If you’ve wondered what this car looks and sounds like running, check this out.
Five years ago, pretty much nobody wondered what it would be like to put a Ferrari F430 engine into a 1968 Ford Mustang. It’s like the exact opposite of Ford v Ferrari, violating the sensibilities of two sets of purists. That’s exactly what American Legends, a Phoenix shop specializing in hotrods and muscle cars did, and the result is completely awesome.
Called the Corruptt Mustang, you can imagine this little pony generates a lot of commentary. Most stare at the 4.3-liter twin-turbocharged Ferrari V8 under the hood in disbelief. Others get angry a perfectly good car or engine was supposedly wasted.
If you’re seen this Mustang in person like we have, you know this build is super clean. Considering it was made for the 2018 SEMA Show in Las Vegas, it couldn’t be some cobbled-together work in progress. Since then the Corruptt Mustang been at quite a few shows, getting plenty of amazed gawks as well as rewards. In fact, it captured the Goodguys Builder’s Choice award in Del Mar last year.
There are a long list of mods for the Corruptt Mustang. Among them is a 2.5-inch chop to lower the roof. The rear taillights are three clear bars on each side, and they light up red sequentially, which is a very nice detail. As for the exhaust, dual tips exit out of the sides just behind the doors. You’ll note the front bumper is actually an Eleanor but has been altered big time, including 3D-printed air intakes inserted at each end. A handcrafted rear decklid spoiler adds some more subtle flair.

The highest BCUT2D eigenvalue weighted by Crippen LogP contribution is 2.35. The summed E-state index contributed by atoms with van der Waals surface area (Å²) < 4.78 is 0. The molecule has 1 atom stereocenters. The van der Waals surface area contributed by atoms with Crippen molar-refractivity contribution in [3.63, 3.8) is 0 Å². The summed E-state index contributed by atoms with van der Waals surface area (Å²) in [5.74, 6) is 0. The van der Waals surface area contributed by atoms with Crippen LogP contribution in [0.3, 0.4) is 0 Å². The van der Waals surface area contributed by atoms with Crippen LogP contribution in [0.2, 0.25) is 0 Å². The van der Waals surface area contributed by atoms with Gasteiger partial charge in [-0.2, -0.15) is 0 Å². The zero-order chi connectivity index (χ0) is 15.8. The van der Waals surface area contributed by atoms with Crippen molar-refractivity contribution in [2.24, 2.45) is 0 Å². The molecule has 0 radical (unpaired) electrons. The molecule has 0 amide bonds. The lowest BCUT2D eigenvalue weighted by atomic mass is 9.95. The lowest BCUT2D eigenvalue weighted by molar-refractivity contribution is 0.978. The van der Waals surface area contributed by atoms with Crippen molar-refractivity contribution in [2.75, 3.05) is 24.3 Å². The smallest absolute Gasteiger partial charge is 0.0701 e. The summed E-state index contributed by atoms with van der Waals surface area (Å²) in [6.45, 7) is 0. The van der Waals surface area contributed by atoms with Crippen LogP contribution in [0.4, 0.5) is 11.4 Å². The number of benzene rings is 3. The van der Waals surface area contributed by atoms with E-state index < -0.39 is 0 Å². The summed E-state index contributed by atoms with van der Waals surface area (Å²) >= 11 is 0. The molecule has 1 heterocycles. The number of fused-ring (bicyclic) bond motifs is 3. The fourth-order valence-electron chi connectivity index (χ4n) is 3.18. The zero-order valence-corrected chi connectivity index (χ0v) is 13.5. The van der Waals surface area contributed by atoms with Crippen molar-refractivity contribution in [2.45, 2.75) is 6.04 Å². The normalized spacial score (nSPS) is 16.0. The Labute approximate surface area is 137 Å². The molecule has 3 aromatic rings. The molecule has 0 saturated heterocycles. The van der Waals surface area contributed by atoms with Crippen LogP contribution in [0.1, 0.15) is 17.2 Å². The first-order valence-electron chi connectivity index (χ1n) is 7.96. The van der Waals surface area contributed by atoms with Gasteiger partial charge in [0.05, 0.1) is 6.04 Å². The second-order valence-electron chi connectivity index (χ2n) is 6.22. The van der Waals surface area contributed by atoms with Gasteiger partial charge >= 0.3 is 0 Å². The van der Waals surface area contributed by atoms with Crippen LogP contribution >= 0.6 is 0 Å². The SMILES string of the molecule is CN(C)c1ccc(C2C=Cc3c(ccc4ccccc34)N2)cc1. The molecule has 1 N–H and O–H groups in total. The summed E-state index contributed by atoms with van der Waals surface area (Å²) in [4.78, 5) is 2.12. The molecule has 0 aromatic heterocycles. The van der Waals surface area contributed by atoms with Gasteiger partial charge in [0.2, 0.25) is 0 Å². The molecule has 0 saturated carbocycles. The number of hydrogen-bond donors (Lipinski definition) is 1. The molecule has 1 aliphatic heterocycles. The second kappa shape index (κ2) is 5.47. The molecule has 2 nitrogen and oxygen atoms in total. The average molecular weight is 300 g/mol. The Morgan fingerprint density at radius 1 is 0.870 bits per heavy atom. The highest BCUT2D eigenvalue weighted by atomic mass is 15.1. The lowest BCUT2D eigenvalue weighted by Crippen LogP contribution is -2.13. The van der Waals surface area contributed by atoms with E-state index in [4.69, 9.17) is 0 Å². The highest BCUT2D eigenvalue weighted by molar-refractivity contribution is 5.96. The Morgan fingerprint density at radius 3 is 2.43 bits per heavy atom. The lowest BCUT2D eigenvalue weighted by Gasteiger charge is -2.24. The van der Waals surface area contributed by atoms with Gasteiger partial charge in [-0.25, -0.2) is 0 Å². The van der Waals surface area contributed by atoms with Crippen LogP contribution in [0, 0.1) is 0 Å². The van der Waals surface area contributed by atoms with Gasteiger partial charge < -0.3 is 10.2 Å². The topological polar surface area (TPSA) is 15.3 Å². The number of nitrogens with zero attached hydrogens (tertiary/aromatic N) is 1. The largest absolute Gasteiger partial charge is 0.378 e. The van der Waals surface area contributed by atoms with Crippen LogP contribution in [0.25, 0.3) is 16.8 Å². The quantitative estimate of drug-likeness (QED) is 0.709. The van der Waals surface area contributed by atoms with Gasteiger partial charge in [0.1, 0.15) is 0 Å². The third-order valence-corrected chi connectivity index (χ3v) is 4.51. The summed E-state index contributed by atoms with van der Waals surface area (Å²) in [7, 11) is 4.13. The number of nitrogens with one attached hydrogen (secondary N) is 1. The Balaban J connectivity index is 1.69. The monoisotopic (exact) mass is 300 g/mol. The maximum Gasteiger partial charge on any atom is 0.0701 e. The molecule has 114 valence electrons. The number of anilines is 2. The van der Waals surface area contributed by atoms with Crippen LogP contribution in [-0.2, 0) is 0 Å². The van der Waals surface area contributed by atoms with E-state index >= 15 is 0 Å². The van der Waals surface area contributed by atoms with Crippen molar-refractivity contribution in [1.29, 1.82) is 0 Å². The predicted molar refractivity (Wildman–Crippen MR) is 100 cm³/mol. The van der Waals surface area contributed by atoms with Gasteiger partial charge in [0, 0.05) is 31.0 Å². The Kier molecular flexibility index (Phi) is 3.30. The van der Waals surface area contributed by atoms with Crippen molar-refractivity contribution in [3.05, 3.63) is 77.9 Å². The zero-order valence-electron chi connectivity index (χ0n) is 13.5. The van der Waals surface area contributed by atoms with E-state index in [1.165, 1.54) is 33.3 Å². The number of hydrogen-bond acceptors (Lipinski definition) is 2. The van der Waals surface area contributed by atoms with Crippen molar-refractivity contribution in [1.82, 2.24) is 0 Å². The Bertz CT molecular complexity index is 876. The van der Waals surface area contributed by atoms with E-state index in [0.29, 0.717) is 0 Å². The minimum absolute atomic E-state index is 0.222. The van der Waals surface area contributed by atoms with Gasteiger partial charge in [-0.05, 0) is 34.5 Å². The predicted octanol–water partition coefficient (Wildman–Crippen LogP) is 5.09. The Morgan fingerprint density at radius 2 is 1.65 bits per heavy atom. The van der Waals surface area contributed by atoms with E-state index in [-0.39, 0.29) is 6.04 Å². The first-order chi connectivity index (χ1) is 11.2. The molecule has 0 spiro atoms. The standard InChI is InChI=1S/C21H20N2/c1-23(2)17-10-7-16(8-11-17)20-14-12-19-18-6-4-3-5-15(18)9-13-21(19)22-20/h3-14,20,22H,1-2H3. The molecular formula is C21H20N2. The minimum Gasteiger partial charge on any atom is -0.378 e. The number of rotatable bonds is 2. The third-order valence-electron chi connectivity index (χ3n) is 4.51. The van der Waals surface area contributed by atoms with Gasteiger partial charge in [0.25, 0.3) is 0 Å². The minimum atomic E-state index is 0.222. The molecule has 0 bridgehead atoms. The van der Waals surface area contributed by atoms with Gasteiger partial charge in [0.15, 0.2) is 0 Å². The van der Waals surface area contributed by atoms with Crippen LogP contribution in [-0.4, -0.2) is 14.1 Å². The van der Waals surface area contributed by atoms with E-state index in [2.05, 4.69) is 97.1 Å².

Unfortunately, even if you’ve seen the Corruptt Mustang in person, you likely haven’t heard or seen it running. The videos accompanying this post gives you an idea of what it’s like, although we apologize you can’t experience it firsthand. Essentially, it sounds like how you’d expect, that characteristic Ferrari flat-plane crank V8 snarl and unearthly exhaust note. Hearing that from a classic Mustang is crazy and cool at the same time.
Lowered, 18-inch wheels tucked in nice and snug under the fenders, and with what certainly appears to be a firm suspension, this Ford-Ferrari hybrid seems to be quite the competent performer. Creating such a build and allowing it to have sloppy handling would definitely be a waste of the Ferrari V8 as well as a perfectly good Mustang. We just hope some celebrity doesn’t end up buying the car, handing the keys to a “friend” who then wrecks it, then the car enthusiast community getting blamed for the situation. It’s not like that’s ever happened before, right?